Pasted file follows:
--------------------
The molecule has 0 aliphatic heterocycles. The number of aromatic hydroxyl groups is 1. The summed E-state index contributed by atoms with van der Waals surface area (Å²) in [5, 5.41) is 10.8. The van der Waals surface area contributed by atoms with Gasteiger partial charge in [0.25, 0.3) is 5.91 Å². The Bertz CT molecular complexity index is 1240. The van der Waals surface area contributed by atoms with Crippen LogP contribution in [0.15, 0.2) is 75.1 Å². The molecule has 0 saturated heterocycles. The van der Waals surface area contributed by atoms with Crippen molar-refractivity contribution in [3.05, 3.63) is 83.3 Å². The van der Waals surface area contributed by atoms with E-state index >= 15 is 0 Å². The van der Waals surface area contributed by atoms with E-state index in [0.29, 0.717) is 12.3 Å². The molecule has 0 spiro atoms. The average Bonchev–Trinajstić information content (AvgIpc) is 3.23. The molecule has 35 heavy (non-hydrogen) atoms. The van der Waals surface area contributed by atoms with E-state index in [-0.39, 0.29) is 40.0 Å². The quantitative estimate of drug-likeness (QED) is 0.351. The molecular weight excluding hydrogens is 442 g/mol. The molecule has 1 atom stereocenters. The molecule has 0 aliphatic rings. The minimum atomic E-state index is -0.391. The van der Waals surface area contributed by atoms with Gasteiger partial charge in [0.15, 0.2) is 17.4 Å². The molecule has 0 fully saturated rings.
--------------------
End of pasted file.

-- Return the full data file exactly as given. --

The molecule has 0 aliphatic heterocycles. The number of aromatic hydroxyl groups is 1. The summed E-state index contributed by atoms with van der Waals surface area (Å²) in [5, 5.41) is 10.8. The van der Waals surface area contributed by atoms with Gasteiger partial charge in [0.25, 0.3) is 5.91 Å². The Bertz CT molecular complexity index is 1240. The van der Waals surface area contributed by atoms with Crippen LogP contribution in [0.15, 0.2) is 75.1 Å². The molecule has 0 saturated heterocycles. The van der Waals surface area contributed by atoms with Crippen molar-refractivity contribution in [3.05, 3.63) is 83.3 Å². The van der Waals surface area contributed by atoms with E-state index >= 15 is 0 Å². The van der Waals surface area contributed by atoms with E-state index in [0.29, 0.717) is 12.3 Å². The molecule has 0 spiro atoms. The average Bonchev–Trinajstić information content (AvgIpc) is 3.23. The molecule has 35 heavy (non-hydrogen) atoms. The van der Waals surface area contributed by atoms with E-state index in [-0.39, 0.29) is 40.0 Å². The quantitative estimate of drug-likeness (QED) is 0.351. The molecular weight excluding hydrogens is 442 g/mol. The molecule has 1 atom stereocenters. The molecule has 0 aliphatic rings. The minimum atomic E-state index is -0.391. The van der Waals surface area contributed by atoms with Gasteiger partial charge in [0.15, 0.2) is 17.4 Å². The molecule has 0 fully saturated rings.